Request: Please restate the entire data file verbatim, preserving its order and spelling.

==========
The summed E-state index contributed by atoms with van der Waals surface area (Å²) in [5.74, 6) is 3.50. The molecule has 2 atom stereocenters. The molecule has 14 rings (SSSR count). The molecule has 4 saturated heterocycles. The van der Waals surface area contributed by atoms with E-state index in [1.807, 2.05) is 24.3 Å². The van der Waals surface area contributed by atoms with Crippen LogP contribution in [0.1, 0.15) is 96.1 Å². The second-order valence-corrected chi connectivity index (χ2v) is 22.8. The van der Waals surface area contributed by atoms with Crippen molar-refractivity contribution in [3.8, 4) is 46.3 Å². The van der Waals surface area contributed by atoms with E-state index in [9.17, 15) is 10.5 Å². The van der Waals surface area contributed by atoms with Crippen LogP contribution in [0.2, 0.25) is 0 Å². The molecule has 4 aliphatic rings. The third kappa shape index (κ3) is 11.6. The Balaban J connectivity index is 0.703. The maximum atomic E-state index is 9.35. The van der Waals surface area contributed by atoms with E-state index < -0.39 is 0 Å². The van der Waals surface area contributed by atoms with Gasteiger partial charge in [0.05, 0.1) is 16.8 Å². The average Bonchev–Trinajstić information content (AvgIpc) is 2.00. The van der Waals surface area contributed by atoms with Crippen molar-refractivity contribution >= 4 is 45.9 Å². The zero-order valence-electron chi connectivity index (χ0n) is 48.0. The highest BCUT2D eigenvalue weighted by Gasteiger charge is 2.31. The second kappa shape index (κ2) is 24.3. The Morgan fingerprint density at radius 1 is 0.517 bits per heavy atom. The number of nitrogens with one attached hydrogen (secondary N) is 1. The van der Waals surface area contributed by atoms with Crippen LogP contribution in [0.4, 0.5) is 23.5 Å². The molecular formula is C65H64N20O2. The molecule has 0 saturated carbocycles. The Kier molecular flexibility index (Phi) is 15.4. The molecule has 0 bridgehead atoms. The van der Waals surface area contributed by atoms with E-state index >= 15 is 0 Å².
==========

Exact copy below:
The summed E-state index contributed by atoms with van der Waals surface area (Å²) in [5.74, 6) is 3.50. The molecule has 2 atom stereocenters. The molecule has 14 rings (SSSR count). The molecule has 4 saturated heterocycles. The van der Waals surface area contributed by atoms with E-state index in [1.807, 2.05) is 24.3 Å². The van der Waals surface area contributed by atoms with Crippen LogP contribution in [0.1, 0.15) is 96.1 Å². The second-order valence-corrected chi connectivity index (χ2v) is 22.8. The van der Waals surface area contributed by atoms with Crippen molar-refractivity contribution in [3.8, 4) is 46.3 Å². The van der Waals surface area contributed by atoms with E-state index in [9.17, 15) is 10.5 Å². The van der Waals surface area contributed by atoms with Crippen LogP contribution in [0.2, 0.25) is 0 Å². The molecule has 4 aliphatic rings. The third kappa shape index (κ3) is 11.6. The Balaban J connectivity index is 0.703. The maximum atomic E-state index is 9.35. The van der Waals surface area contributed by atoms with E-state index < -0.39 is 0 Å². The van der Waals surface area contributed by atoms with Gasteiger partial charge in [0.05, 0.1) is 16.8 Å². The average Bonchev–Trinajstić information content (AvgIpc) is 2.00. The van der Waals surface area contributed by atoms with Crippen molar-refractivity contribution >= 4 is 45.9 Å². The zero-order valence-electron chi connectivity index (χ0n) is 48.0. The highest BCUT2D eigenvalue weighted by Gasteiger charge is 2.31. The second kappa shape index (κ2) is 24.3. The Morgan fingerprint density at radius 1 is 0.517 bits per heavy atom. The number of nitrogens with one attached hydrogen (secondary N) is 1. The van der Waals surface area contributed by atoms with Crippen LogP contribution in [0.4, 0.5) is 23.5 Å². The molecular formula is C65H64N20O2. The molecule has 0 saturated carbocycles. The Kier molecular flexibility index (Phi) is 15.4. The molecule has 0 bridgehead atoms. The van der Waals surface area contributed by atoms with E-state index >= 15 is 0 Å².